Can I Use My Serger As A Sewing Machine


Sewing machines and sergers are often confused for the same thing. It is easy to understand why, since sergers are also sewing machines, but operate in a completely different way. As a result, it can be difficult to know when to use a serger and when to use a regular sewing machine. The purpose of this article is to provide an overview of how and when to use a serger and whether it can double as a sewing machine.

What is a Serger?

A serger is a type of sewing machine that offers specialized advantages over standard, straight-stitch sewing machines. While designed to be used in conjunction with regular sewing machines, they are capable of all the same sewing techniques that are used on regular machines. They use either three or four threads, depending on the machine, and have specialized knives that cut and finish the edges of seams. In addition, sergers have specialized needles and loopers which create rolled hems, flat-lock seams, stretch stitches, plain and decorative overlock stitches and more.

Advantages of using a Serger

One of the primary advantages of using a serger is its ability to finish seam edges quickly and securely. Standard sewing machines typically just stitch the seams together, leaving the edges unfinished and somewhat frayed. A serger machine, on the other hand, neatly trims and finishes seam edges as it sews. This makes for a neat, professional-looking finish and greatly reduces the need for hand-stitching the edges.
In addition, sergers are more efficient than standard sewing machines for constructing garments. By quickly cutting and finishing seam edges as it sews, the machine eliminates excess bulk and added steps. This makes garment- construction much faster and easier, allowing users to make clothes in less time.

Can You Use a Serger as a Sewing Machine?

No, a serger cannot technically be used as a regular sewing machine. It is designed to efficiently trim and finish stitch edges, rather than the traditional straight stitching that standard sewing machines are designed to do. Sergers can create rolled hems, decorative overlock stitches and other specialized techniques, but they cannot perform basic stitching techniques.
That said, there are specific techniques and stitches that sergers are capable of that are not possible on regular sewing machines. For example, sergers are capable of doing cover stitching which can create a more tailored finish, as well as trimming and finishing seams in one step. In addition, sergers can create beautiful overlock stitches that can add a designer-look to your clothes.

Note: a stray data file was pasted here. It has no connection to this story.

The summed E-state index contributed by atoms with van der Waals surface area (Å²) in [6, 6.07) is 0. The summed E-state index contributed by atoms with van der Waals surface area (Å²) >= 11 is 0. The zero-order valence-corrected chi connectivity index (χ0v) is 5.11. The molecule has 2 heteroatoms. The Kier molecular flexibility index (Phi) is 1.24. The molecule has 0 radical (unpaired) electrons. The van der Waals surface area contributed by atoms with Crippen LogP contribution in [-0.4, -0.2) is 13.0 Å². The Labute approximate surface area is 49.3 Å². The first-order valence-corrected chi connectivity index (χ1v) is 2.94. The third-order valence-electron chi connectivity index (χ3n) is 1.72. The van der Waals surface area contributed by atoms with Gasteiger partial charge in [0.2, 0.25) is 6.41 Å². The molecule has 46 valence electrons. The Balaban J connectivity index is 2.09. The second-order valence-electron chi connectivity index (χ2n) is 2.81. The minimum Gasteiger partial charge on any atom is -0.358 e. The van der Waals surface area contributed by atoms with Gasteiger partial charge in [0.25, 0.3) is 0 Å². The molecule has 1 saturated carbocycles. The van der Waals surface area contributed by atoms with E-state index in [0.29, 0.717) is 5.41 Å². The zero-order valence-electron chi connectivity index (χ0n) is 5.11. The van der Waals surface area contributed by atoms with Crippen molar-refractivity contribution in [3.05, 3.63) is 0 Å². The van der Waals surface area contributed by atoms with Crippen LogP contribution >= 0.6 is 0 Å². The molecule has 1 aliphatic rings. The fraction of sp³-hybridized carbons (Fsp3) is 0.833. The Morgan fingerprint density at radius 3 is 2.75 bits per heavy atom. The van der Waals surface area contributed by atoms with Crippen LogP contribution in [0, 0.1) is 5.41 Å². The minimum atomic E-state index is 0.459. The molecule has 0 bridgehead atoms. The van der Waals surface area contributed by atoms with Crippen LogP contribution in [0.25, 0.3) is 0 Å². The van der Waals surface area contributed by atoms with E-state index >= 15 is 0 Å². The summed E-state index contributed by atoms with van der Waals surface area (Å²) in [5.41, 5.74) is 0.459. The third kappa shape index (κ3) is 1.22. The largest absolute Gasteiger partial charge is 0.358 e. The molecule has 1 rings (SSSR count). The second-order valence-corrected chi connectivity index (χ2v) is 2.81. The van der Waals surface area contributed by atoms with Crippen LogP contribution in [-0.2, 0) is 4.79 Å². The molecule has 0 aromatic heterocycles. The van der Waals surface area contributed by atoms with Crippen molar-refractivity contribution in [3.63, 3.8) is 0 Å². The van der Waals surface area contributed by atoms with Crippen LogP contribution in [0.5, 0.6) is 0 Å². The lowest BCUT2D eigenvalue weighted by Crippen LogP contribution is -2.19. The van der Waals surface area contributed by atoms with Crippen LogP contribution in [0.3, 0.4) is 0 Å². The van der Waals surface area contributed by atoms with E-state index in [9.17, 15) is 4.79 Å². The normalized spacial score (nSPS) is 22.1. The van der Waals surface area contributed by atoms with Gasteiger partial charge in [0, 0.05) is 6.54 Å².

When to Use a Serger

When it comes to sewing, the decision to use a serger should be a matter of efficiency and convenience. Sergers can save valuable time when it comes to stitching hems and finishing seam edges. In addition, when constructing garments from raw fabrics, sergers are the ideal choice for quickly trimming, stitching and finishing seams in one step.

When Not to Use a Serger

Despite their speed and efficiency, there are certain techniques and techniques that sergers are not ideally suited for. One such technique is French seams, which require two passes of stitching with a regular sewing machine. Quilting is another technique that is best done on a standard sewing machine. Quilting requires precision and accuracy and is best done on a machine designed for the task.
In addition, detailed and intricate embroidery, monograms and applique should be done on a standard sewing machine as these require greater accuracy, control and precision when stitching.

Serger Maintenance

Like all machines, a serger requires regular maintenance in order to operate properly. The first step is to make sure the machine is always properly lubricated. This is particularly true with sergers as they have a higher rate of wear and tear due to the specialized trimming and stitching techniques they are designed to do.
In addition, tension should also always be checked and adjusted as needed before starting a project. This ensures that the threads, needles and loopers are all operating at their intended tension and that the seam edges are being trimmed and stitched properly.


In summary, a serger can be a great addition to any sewing arsenal. It is ideal for quickly finishing and trimming seam edges and for creating specialized, designer-looking stitches. Sergers are not ideal for intricate, detailed embroidery, quilting, or applique, however, as these require greater precision and detail. It is also important to regularly lubricate and adjust the tension of the machine in order to ensure it is functioning properly.

Geoffrey Kirby is an experienced author and sewist who has been creating sewn projects for over 20 years. He has a passion for teaching beginners and inspiring more advanced sewists both online and through his writings. Outside of writing about sewing, Geoffrey loves to explore new techniques and styles of sewing that incorporate upcycling fabric remnants into sweet items with personality.

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